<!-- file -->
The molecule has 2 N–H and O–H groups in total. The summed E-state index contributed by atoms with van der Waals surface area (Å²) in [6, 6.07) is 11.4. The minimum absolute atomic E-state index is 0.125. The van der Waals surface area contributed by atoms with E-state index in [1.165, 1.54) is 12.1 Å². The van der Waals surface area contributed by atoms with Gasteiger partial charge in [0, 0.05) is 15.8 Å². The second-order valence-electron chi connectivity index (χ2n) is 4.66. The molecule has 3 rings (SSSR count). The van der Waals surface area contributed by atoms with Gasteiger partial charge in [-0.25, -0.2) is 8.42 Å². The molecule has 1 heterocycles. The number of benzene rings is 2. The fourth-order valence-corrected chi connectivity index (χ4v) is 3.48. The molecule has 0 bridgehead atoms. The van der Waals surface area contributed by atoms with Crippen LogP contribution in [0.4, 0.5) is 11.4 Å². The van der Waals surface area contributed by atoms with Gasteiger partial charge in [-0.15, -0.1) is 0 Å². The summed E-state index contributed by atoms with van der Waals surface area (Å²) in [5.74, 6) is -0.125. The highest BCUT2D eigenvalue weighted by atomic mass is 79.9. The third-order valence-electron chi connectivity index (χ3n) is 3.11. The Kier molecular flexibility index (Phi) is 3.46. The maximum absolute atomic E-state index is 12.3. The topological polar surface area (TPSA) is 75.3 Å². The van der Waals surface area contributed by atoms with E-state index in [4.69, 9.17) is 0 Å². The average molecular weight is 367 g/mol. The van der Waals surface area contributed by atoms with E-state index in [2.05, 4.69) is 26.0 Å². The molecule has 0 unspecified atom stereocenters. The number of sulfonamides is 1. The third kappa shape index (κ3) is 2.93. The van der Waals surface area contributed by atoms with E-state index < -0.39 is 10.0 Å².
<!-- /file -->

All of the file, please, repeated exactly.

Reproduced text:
The molecule has 2 N–H and O–H groups in total. The summed E-state index contributed by atoms with van der Waals surface area (Å²) in [6, 6.07) is 11.4. The minimum absolute atomic E-state index is 0.125. The van der Waals surface area contributed by atoms with E-state index in [1.165, 1.54) is 12.1 Å². The van der Waals surface area contributed by atoms with Gasteiger partial charge in [0, 0.05) is 15.8 Å². The second-order valence-electron chi connectivity index (χ2n) is 4.66. The molecule has 3 rings (SSSR count). The van der Waals surface area contributed by atoms with Gasteiger partial charge in [-0.25, -0.2) is 8.42 Å². The molecule has 1 heterocycles. The number of benzene rings is 2. The fourth-order valence-corrected chi connectivity index (χ4v) is 3.48. The molecule has 0 bridgehead atoms. The van der Waals surface area contributed by atoms with Crippen LogP contribution in [0.4, 0.5) is 11.4 Å². The van der Waals surface area contributed by atoms with Gasteiger partial charge in [-0.15, -0.1) is 0 Å². The summed E-state index contributed by atoms with van der Waals surface area (Å²) in [5.74, 6) is -0.125. The highest BCUT2D eigenvalue weighted by atomic mass is 79.9. The third-order valence-electron chi connectivity index (χ3n) is 3.11. The Kier molecular flexibility index (Phi) is 3.46. The maximum absolute atomic E-state index is 12.3. The topological polar surface area (TPSA) is 75.3 Å². The van der Waals surface area contributed by atoms with E-state index in [4.69, 9.17) is 0 Å². The average molecular weight is 367 g/mol. The van der Waals surface area contributed by atoms with E-state index in [2.05, 4.69) is 26.0 Å². The molecule has 0 unspecified atom stereocenters. The number of sulfonamides is 1. The third kappa shape index (κ3) is 2.93. The van der Waals surface area contributed by atoms with E-state index < -0.39 is 10.0 Å².